Skip to content
Related Articles

Related Articles

Unusual behaviour with character pointers
  • Last Updated : 03 Nov, 2020

In C++, cout shows different printing behaviour with character pointers/arrays unlike pointers/arrays of other data types. So this article will firstly explain how cout behaves differently with character pointers, and then the reason and the working mechanism behind it will be discussed.

Example 1:

C++

filter_none

edit
close

play_arrow

link
brightness_4
code

// C++ program to illustrate difference
// between behaviour of integer pointer
// and character pointer
#include <iostream>
using namespace std;
  
// Driver Code
int main()
{
    // Integer array
    int a[] = { 1, 2, 3 };
  
    // Character array
    char ch[] = "abc";
  
    // Print the value of a and b
    cout << a << endl;
  
    cout << ch << endl;
    return 0;
}

chevron_right


Output:

0x7ffc623e56c0
abc

Explanation:
From the above code, it is clear that:

  • When using the integer pointer to an array, cout prints the base address of that integer array.
  • But when the character pointer is used, cout prints the complete array of characters (till it encounters a null character) instead of printing the base address of the character array.

Example 2:



C++

filter_none

edit
close

play_arrow

link
brightness_4
code

// C++ program to illustrate behaviour
// of character pointer pointing to
// character array
#include <iostream>
using namespace std;
  
// Driver Code
int main()
{
    // Character array b
    char b[] = "abc";
  
    // Pointer to character array
    char* c = &b[0];
  
    // Print the value of c
    cout << c << endl;
}

chevron_right


Output:

abc

Explanation:
In this example as well, the character type pointer c is storing the base address of the char array b[] and hence when used with cout, it starts printing each and every character from that base address till it encounters a NULL character.

Example 3:

C++

filter_none

edit
close

play_arrow

link
brightness_4
code

// C++ program to illustrate difference
// between behaviour of character and
// character pointer
#include <iostream>
using namespace std;
  
// Drive Code
int main()
{
    char c = '$';
    char* p = &c;
  
    cout << c << endl;
    cout << p << endl;
}

chevron_right


Output:

abc
a
a

Output:

Explanation:
In the above example, c is a simple character variable and it prints the value stored in it as expected. p being a character pointer when used with cout, results in the printing of each and every character till a null character is encountered. Thus, some garbage value is being printed after ‘$’. This simply means that in the memory the null character was placed after the ‘a’ character (since in this case, there is no automatic storing of a null character after the useful piece of data is finished unlike character arrays) and so it stops printing and gives the obtained output.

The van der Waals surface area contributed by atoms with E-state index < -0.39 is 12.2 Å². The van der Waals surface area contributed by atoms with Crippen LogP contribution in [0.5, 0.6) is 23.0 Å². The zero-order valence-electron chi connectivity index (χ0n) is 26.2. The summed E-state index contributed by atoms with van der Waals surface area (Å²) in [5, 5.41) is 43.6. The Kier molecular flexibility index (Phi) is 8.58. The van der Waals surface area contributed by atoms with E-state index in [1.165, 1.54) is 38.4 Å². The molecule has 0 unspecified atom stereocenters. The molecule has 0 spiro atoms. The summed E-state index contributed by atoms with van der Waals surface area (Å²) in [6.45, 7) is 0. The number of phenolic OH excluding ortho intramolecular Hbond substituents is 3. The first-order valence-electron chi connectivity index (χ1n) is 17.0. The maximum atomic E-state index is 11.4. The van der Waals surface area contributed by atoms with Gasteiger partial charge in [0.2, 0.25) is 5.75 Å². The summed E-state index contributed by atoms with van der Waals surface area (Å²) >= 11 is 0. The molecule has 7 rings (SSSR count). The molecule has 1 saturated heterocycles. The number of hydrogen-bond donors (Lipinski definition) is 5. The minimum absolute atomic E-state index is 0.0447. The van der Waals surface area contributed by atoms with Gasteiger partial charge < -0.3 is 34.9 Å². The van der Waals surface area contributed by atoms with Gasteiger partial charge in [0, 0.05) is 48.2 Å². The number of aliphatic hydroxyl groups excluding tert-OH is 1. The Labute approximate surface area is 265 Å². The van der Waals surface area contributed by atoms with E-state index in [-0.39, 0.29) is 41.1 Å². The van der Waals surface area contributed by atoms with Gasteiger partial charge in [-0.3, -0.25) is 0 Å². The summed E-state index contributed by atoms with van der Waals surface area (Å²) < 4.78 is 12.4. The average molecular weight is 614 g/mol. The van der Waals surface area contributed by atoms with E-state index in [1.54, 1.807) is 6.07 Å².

Reason behind unusual behaviour with character pointers:

The reason for this lies in the concept of Operator Overloading. ‘<<‘ operator is overloaded for different types of inputs. In the case of const void* overload, it prints just the address. But for const char* overload, it starts printing each and every character till it encounters a null character (treating the input as C — style string).

Example 4:
 

C++

filter_none

edit
close

play_arrow

link
brightness_4
code

// C++ program to illustrate
// printing of character array
#include <iostream>
using namespace std;
  
// Driver Code
int main()
{
    // Character array
    char c[] = "abc";
  
    // print value of c, c[0] and *c
    cout << c << endl;
    cout << c[0] << endl;
    cout << *c << endl;
}

chevron_right


Output:

abc
a
a

Explanation:In the above example:

  • Only ‘c’ with cout is treated as const char * and << operator overload for such input is called and thus every character is printed until null character.
  • When using c[0], i.e., *(c + 0), it simply dereferences the particular memory location and prints the value stored at that location only.
  • Similarly, for *c which is same as *(c + 0).

NOTE: The unusual behaviour can be rectified if the output is type casted into something which will not be treated as C-style string.
Example 5:

C++

filter_none

edit
close

play_arrow

link
brightness_4
code

// C++ program to illustrate behaviour
// of typecasted character pointer
#include <iostream>
using namespace std;
  
// Driver Code
int main()
{
    char c[] = { "abc" };
    char* b = c;
    cout << (void*)b;
}

chevron_right


Output:

0x7ffe66f7f420

Explanation:
In the above example, the base address of the character array is obtained in the output.

Utilization of unusual behaviour with character pointers:

Given a string, print the pattern as shown in the following example:

C++

filter_none

edit
close

play_arrow

link
brightness_4
code

// C++ program to illustrate the
// utilization of unusual behaviour
// of character pointer
#include <iostream>
using namespace std;
  
// Function that prints the pattern
void printPattern(char* ch)
{
    // Base Condition
    if (*ch == '\0')
        return;
  
    // Recursion function call after
    // excluding the current character
    printPattern(ch + 1);
  
    // Print the whole string starting
    // from base address stored in 'ch'
    cout << ch << endl;
}
  
// Driver Code
int main()
{
    char ch[] = { "abcd" };
  
    // Function Call
    printPattern(ch);
  
    return 0;
}

chevron_right


Output:

d
cd
bcd
abcd

Attention reader! Don’t stop learning now. Get hold of all the important C++ Foundation and STL concepts with the C++ Foundation and STL courses at a student-friendly price and become industry ready.

My Personal Notes arrow_drop_up
Recommended Articles
Page :